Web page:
Twenty-First Sunday in Ordinary Time: Strive

In this week’s Gospel, Jesus once again turns our thinking inside out.

Bild från Johanna Kempes f. Wallis resa genom Spanien, Portugal och Marocko 18 Mars - 5 Juni 1895 - Hallwylska museet - 103303.tif

(Notice that he is still on his way to Jerusalem, the organizing principle of Luke’s Gospel.  What does Jesus’s pilgrimage to die in Jerusalem mean?)

On the way, someone asks, “Will only a few people be saved?”  We tend to think of religion, and lots of other things, as an alternative between two answers to that question.  “Liberals” say, hey, everyone’s fine, no need to judge; their answer to the question is, “many will be saved, everyone!”  “Conservatives” say people are not fine, people do deserve to be judged, only a few will be saved—but tend to define the standard of judgment as “like me” or “not like me.”  (Our current trends toward nationalism and tribalism—on both the Left and the Right—show how far we can go in judging people based on their conformity to us.)

Jesus is not a liberal or a conservative.  He doesn’t answer the question how many will be saved.  Instead, he changes the perspective.

He says, “Strive to enter through the narrow gate,” and our reading concludes, “Some are last who will be first, and some are first who will be last.”  On the one hand, he seems to say that many will not be saved: “for many, I tell you, will attempt to enter but will not be strong enough. . . . He will say to you in reply, ‘I do not know where you are from.  Depart from me, all you evildoers.’” Jesus is opposed to liberal presumption.  We can lose our salvation.

***

But he is also opposed to conservative presumption, to the presumption that other people will be condemned, but people like me are going to be fine.  “Some are first who will be last” means, you might think you’re in the in-crowd—but if you think that way, you will end up on the outside.

It’s striking how his metaphor proceeds.  Right after talking about the gate, he switches to the metaphor of knocking on the door after it has been locked.  Those on the outside will say, “Lord, open the door for us,” and the Lord will respond, “I do not know where you are from” (or maybe, “I don’t know you—where did you come from?”) 

But then they give their wonderfully presumptuous answer: “We ate and drank in your company and you taught in our streets.”  They say, “Hey, Jesus, let me in, you know me, we hung out together!”  They think they are insiders.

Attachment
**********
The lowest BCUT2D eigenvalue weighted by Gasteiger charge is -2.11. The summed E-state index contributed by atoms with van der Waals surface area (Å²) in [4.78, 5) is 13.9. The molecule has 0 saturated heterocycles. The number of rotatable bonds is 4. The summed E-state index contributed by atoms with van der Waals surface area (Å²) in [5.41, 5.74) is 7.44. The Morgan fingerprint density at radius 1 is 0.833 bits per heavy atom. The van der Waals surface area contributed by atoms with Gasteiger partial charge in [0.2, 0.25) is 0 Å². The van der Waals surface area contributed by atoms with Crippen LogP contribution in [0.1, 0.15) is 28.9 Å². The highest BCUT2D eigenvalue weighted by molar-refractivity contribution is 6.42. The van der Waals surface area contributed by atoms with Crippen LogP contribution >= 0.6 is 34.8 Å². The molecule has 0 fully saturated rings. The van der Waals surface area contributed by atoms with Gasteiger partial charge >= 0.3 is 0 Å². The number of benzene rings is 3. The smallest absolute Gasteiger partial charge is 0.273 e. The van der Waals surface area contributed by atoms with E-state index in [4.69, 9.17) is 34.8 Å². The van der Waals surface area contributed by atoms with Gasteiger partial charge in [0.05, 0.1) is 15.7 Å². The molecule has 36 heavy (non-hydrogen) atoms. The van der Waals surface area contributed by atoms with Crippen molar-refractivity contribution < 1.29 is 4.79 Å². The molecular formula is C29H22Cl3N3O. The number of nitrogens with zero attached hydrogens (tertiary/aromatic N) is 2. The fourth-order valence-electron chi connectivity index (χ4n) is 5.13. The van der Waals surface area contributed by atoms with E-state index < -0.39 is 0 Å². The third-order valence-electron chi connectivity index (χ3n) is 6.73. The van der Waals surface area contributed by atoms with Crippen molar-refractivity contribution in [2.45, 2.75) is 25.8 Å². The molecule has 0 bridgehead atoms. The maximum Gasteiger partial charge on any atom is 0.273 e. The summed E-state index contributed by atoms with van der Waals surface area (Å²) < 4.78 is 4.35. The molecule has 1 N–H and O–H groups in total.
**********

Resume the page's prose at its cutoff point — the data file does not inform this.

But the Gospel is full of humor, and this is a funny way to describe being insiders: We ate and drank, and you taught.  They are passive.  But Jesus says, “Strive.”  (Maybe the more important part of the metaphor is not the “narrow door” so much as the “striving”: you have to work hard to be a real Christian.)  Their self-description, “We ate and drank in your company,” makes Christianity sound like eating popcorn at the movies.

And their passivity is a description of going to Mass.  “You taught in our streets” (literally, our big open areas, our plazas) is the Liturgy of the Word.  “We ate and drank in your company” is the Liturgy of the Eucharist.  And Jesus says, showing up at Mass and sitting there passively while I preach, and then mindlessly eating my Body and Blood, will not get you into heaven.  “Being Catholic” won’t get you into heaven.

As he says elsewhere, “Blessed rather are those who hear the word of God and keep it!”  Or as he says here, “struggle to enter in,” “strive to enter through the narrow door.”

***

The context of our Gospel is a series of stories where more people get into heaven than you’d think: Luke 13 begins with the Galileans crushed with their sacrifices, who are not as unrighteous as you’d like to think; then the barren fig tree, that gets a second chance; then a woman cured of her disability, when the Pharisees would tell Jesus to stop his works; then the mustard seed and the leaven, which become a huge tree, home for the birds, and the kingdom leavens three whole measures of flour.  Many will be saved.  But not you, if you take it for granted and rest on your “identity.”

Something similar happens in our reading from Isaiah, almost the very last verses of that hopeful but strange book.  In third- and second-to-last verses, Isaiah speaks of new heavens and a new earth, when “all flesh shall come to worship.”  Many will be saved!

And yet the last verse of the book is, “And they shall go out and look on the dead bodies of the men who have rebelled against me. For their worm shall not die, their fire shall not be quenched, and they shall be an abhorrence to all flesh.”  Those who trust in the Lord will be saved, he can do it, he will reach out to every nation.  But those who think they are in the nation of the saved and are eager to treat others as outsiders, those who think they don’t need a savior and don’t need to repent, those who rebel against his command, they will not be saved.

Thus in our reading from Hebrews he says, “At the time, all discipline seems a cause not for joy but for pain, yet later it brings the peaceful fruit of righteousness to those who are trained by it.”  If we let the Lord be our Lord, how great a salvation!  But you have to strive for it!

Do you catch yourself thinking you’re already righteous, already an insider?

eric.m.johnston

Leave a Reply

Your email address will not be published.